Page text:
There is a lot of talk about immunity and infection going around lately due to recent outbreaks of certain illnesses, so I am here to bring a message that promotes hope and resilience over fear and panic. We can take an active, rather than passive, role in our health which can not only make us feel empowered but also give us a sense of peace. During a time when so many are susceptible to disease, there is plenty we can do to help protect ourselves and boost our immune systems using natural, traditional remedies. We are in charge of our own health, no one else can do it for us.
Certainly, a diet rich in whole foods that provides all of your micronutrient needs and plenty of antioxidants is a place to start. Including traditional foods like fresh, organic fruits and vegetables, eggs, meat and organ meats, raw dairy, healthy fats, bone broth, fish and shellfish (such as oysters) and properly-prepared nuts and seeds will go a long way in keeping your body resilient and having its nutrient needs met. Bumping up your intake of probiotic-rich foods such as sauerkraut, kim chi, yogurt, and kombucha can help build your body’s defenses through beneficial microbes. If you are concerned about improving your microbiome for better immune function, you could also add in a probiotic supplement, especially if your intake of fermented foods is not consistent. Chris Masterjohn, PhD, in his Guide for the Coronavirus, recommends supplemental zinc, garlic, and echinacea, with plenty of vitamin C and copper from foods, to promote resistance to this virus and the necessary immune support you may need right now. <This post was editied on 3/17 to include Chris' new recommendations.> Besides diet, a healthy immune system also needs plenty of sleep, healthy ways to cope with stress, adequate hydration, and as much time out in nature as possible.
Diet and lifestyle factors cannot be overlooked when it comes to creating a robust immune system, and we must look to our ancestral principles for how to carry these out. Another tool that we can use, which our ancestors would have utilized to make them more immune to illness, would be herbal medicine. The traditional, or “folk,” remedies employed a vast number of wild herbs that held healing properties, and science is finally beginning to catch up with what traditional cultures knew: herbs contain active compounds that have real effects on the body. There are many herbs and formulas that have been shown to have anti-viral, anti-bacterial, and immune-boosting properties, and I have been loading up on these at our house lately, including my homemade Fire Cider (click the link to make yourself!). One of my favorite herbs to use during cold and flu season is elderberry. Studies are now showing that elderberry extract has anti-viral properties, and elderberry has been used as an immune remedy for ages. I have made a big batch of this recently, in order to keep our defenses up, and this is always a nice herbal ally to have on hand during cold and flu season.
Elderberry can be taken as a tincture, tea, or capsule, but my favorite way to use elderberry in a medicinal way is by making a syrup. It tastes delicious, making it easy for the whole family to take, and other medicinal herbs can be added as you like. To make a syrup, you simply cook your dried herbs in water until the liquid has reduced by about half. Many recipes call for a 3:1 ratio of water to dried herb, but I have found a 4:1 ratio works better for me. Once cooked down, you will strain this concentrated liquid, known as a decoction, and add honey in an amount equal to your liquid. If you like your syrup a little less sweet, you can reduce the amount by a bit. The honey not only makes it taste sweet and wonderful, but also adds its own medicinal aspects, including antioxidants and throat-soothing properties. Be sure to use raw honey for this syrup, as only honey kept in its raw state has these qualities.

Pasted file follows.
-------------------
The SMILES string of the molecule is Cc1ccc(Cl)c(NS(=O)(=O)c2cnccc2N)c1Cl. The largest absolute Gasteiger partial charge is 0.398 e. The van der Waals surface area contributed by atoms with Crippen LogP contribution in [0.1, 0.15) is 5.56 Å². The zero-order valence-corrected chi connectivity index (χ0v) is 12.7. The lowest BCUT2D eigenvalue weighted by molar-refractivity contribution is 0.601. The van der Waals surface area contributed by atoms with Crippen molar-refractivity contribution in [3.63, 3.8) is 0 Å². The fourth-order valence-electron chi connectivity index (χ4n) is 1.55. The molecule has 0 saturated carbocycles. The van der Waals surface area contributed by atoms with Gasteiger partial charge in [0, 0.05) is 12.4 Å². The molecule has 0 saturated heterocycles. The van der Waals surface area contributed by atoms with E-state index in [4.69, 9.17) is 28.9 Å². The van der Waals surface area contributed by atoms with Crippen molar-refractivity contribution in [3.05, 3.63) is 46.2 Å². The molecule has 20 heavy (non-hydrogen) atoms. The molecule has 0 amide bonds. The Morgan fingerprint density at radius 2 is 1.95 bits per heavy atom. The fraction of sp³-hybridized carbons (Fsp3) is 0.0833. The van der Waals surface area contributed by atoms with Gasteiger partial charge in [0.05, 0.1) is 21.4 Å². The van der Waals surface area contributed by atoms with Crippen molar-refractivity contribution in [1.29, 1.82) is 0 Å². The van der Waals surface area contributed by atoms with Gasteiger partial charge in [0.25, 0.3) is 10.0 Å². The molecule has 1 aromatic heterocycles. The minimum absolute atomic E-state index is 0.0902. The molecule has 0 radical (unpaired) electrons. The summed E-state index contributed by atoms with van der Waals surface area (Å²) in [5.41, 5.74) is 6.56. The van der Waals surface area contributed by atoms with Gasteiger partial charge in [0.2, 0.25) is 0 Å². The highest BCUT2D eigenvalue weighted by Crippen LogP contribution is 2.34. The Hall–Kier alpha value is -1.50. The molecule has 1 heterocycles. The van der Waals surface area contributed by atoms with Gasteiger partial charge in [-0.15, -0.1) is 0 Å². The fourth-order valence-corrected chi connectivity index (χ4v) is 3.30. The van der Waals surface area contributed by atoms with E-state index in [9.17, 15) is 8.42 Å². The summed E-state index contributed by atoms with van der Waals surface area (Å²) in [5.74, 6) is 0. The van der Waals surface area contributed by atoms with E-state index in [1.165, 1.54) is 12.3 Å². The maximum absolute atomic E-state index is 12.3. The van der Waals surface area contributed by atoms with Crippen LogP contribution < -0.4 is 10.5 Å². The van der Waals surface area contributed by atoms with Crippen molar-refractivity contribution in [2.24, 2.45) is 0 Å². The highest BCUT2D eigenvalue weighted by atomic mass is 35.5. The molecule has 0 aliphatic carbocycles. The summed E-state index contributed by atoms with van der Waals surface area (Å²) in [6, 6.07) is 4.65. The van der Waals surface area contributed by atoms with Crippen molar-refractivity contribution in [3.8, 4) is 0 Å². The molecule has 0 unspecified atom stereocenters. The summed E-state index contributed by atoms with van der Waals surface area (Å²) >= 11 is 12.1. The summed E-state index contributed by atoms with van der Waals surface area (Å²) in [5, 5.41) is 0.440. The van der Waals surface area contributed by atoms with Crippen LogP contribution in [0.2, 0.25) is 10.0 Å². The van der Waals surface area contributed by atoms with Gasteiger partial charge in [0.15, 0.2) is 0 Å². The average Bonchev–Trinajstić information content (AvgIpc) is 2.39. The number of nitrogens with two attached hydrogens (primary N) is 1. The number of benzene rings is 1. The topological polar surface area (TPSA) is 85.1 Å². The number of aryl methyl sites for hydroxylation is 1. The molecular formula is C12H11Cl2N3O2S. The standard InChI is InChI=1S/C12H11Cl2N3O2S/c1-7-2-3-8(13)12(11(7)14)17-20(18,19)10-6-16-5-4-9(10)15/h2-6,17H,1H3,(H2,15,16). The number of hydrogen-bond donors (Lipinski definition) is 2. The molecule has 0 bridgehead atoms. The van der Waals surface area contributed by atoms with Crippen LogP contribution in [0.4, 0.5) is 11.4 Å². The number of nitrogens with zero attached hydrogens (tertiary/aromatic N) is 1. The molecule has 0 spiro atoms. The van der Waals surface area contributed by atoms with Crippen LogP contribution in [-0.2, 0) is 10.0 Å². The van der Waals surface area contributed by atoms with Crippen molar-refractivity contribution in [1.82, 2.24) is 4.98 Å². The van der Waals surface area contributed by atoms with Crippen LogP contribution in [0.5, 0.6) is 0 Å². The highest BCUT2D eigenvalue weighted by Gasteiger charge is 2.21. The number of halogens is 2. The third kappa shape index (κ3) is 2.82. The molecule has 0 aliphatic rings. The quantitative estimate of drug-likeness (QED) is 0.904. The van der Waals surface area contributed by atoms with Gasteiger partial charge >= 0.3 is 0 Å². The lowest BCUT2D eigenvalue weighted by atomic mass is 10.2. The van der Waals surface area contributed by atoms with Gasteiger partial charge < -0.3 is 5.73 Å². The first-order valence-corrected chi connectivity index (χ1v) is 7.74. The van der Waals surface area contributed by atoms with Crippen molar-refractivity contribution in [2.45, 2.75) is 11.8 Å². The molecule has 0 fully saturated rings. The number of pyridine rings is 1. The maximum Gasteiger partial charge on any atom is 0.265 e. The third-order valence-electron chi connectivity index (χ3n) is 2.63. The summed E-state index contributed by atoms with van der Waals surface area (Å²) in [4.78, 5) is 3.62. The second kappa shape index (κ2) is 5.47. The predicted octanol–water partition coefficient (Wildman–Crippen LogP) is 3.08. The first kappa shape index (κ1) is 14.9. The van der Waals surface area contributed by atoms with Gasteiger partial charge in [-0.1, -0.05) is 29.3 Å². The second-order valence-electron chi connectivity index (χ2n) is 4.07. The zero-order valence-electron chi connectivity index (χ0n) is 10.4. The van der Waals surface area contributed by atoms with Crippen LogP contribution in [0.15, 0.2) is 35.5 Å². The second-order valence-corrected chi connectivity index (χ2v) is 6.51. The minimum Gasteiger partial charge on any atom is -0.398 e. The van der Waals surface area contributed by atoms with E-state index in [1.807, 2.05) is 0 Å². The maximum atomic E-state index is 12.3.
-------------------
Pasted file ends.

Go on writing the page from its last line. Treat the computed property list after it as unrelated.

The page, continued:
Once made, you will need to keep this in the fridge to prevent spoilage, where it will keep for a few months. Feel free to add any immune-boosting herbs you like to your syrup; I have listed my favorite below in the recipe.
Elderberry Immune Syrup
Makes about 3 cups
3 ounces dried elderberries (about ¾ cup)
2-3” fresh ginger, chopped (or about 1 ounce of dried ginger root)
4 cinnamon sticks
6 cardamom pods, crushed
1-2 tsp whole cloves
Other additions: dried echinacea root, thyme, orange peel, rose hips
20-24 ounces filtered water
1- 1 ½ cups raw honey
Weigh out your herbs using a kitchen scale, measuring in ounces. Place in a small sauce pan.
Multiply your weight of herbs by four, then use that number for the volume of water added to the herbs.
Bring the water and herbs to a boil. Turn heat to the lowest heat possible and cover; let simmer for 20-30 minutes. Check regularly to prevent sticking or boiling over. You will know the decoction is ready when the liquid has reduced by about half.
Strain out the herbs and measure out your liquid. Measure out your honey in a ½-1: 1 ratio to your liquid, depending on how sweet you like your syrup. Let cool slightly so the honey does get too heated, then whisk in your honey until dissolved.
Transfer to a glass storage jar with a lid, then label with the name and date. Keep in the fridge for storage, where it will keep for 1-2 months. Take 1-2 Tbs as a dose, or as recommended by your own healthcare provider, hopefully one that is knowledgeable about herbs.
As with any post on this blog, this is for informational purposes only and does not constitute medical advice. It is not intended to substitute the advice of your doctor or medical professional.
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Brine & Broth
I am a gut health-focused nutritionist and online health coach based in Southwest Wisconsin. My recipes and philosophies center around traditional, nutrient-dense foods that support robust gut health.